Two years ago when I started running, I read (and heard) horror stories about chafing. Fortunately, for the past two years I've been chaff-free. That all changed about two months ago. In my post "If you can't stand the heat, you're not prepared"
, I mentioned that I'm perpetually dehydrated. This issue caught up with me.
What is chafing? Chafing is caused by repeated motion — specifically, skin rubbing against loose fabric or other skin. Chafing most often occurs around the bra line (women), nipples (men), inner thighs, and under the arms. Moisture, either from sweat or rain, can worsen chafing. If you ever wondered why men run with no shirts, it's not because they are trying to chennel their inner sex symbol, but they are trying to prevent their nipples from falling off. My chafing issues happens to be my inner thighs and the back of my legs.
Thankfully, there's plenty of methods and products on the market to help prevent irritation.Here's a few things ways to prevent it.
Hydrate: Staying hydrated allows your body to perspire freely. When you stop perspiring, you body forms salt crystals which increases friction.
Lubricate: In the words of BodyGlide, "Prevention is better than a cure". BodyGlide happens to be our go-to lube because it's uber effective. Not only that, but they have a formula especially for women, feet and a SPF balm. If you want to take the cost-effective route, good ol' Vaseline or powder works.
Wick it: We often tell beginner runners, that running doesn't require much but good shoes, but different weather requires different clothing. Ditch anything you have 100% cotton and meet wicking, your new best friend. Moisture wicking material takes the moisture from your skin and moves it to the outside layer of your clothing to keep your skin dry. Wicking goes by several names such as "performance," "technical", "Nike Dri-Fit," "Under Armor Heat Gear." and the list goes on and on. Bras, shirts, pant/short/skirts should all contain some type of wicking material. Clothes should also fit snug to reduce the amount of skin to fabric friction.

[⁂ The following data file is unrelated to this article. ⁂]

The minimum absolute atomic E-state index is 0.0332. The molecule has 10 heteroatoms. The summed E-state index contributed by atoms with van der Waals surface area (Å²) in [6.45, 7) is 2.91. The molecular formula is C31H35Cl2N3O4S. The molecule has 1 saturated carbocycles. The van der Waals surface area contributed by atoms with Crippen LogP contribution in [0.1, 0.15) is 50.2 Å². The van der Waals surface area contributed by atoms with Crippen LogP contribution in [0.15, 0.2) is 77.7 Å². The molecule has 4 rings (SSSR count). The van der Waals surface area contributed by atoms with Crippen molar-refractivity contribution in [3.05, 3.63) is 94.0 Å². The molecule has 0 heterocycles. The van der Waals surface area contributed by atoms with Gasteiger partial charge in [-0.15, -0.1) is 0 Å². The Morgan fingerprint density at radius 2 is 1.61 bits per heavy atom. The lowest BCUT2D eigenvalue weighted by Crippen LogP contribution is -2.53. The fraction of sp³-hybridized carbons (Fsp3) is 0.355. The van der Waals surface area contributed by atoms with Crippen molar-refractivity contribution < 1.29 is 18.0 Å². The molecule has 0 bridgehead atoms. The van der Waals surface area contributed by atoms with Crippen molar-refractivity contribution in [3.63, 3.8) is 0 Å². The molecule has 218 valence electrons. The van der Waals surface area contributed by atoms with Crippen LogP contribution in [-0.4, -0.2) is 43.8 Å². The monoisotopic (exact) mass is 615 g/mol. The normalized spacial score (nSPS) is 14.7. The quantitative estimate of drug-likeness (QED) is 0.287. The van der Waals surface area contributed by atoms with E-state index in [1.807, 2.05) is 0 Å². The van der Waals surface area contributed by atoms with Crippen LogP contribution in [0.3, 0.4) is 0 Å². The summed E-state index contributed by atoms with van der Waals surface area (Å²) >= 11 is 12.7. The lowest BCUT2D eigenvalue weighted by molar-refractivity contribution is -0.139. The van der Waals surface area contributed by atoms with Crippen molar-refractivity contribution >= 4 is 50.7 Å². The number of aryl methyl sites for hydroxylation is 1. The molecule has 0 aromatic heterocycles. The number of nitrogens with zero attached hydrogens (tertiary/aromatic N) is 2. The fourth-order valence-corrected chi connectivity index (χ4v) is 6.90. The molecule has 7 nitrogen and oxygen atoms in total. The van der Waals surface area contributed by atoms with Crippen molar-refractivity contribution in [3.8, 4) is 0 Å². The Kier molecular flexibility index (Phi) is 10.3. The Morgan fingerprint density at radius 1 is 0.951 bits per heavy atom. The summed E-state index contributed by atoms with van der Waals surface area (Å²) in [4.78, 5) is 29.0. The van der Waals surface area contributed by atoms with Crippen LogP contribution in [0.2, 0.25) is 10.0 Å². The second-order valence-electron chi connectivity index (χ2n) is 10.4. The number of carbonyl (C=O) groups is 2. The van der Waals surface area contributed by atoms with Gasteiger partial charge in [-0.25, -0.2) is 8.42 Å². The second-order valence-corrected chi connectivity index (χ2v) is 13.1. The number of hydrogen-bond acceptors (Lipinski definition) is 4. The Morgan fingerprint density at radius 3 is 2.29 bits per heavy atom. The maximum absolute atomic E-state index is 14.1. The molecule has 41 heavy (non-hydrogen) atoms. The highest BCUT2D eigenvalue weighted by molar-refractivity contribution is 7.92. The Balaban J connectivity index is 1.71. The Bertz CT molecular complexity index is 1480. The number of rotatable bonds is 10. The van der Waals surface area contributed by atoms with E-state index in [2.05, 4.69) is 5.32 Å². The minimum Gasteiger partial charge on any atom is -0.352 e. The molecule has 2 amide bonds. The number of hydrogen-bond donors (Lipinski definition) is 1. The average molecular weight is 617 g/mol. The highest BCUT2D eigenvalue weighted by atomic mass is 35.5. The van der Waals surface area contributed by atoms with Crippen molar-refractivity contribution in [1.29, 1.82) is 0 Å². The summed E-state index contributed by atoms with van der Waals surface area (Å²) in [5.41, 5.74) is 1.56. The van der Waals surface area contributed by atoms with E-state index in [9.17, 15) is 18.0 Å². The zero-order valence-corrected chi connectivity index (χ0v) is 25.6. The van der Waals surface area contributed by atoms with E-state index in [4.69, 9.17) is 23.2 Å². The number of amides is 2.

Change clothes: Guilty as charged. After weekend runs, I usually commence in errand-running, stinky, sweaty and all of the above. I've actually gotten a lot better about this though and take along a towel and change of clothes to dry off before I do anything. Drying your skin off after a run or working out is imperative, as wet, dirt and debris can cause friction.
While, there's many products on the market that help prevent the cumbersome ailment, there are a few things you can do to make chafing it better or "cure it". Clean the area with luke-warm water and soap. Be sure to keep the area dry and if possible don't wear anything that may cause more friction. I typically try to wear dresses to let the area breathe and get a chance to heal. Otherwise, cover with a dry gauze. I also apply aloe vera and/or Gold Bond powder. Some folks even use Destin (yes, the baby rash stuff).
Have you ever experienced chafing? What's your go-to methods for prevention and tried and true cure?
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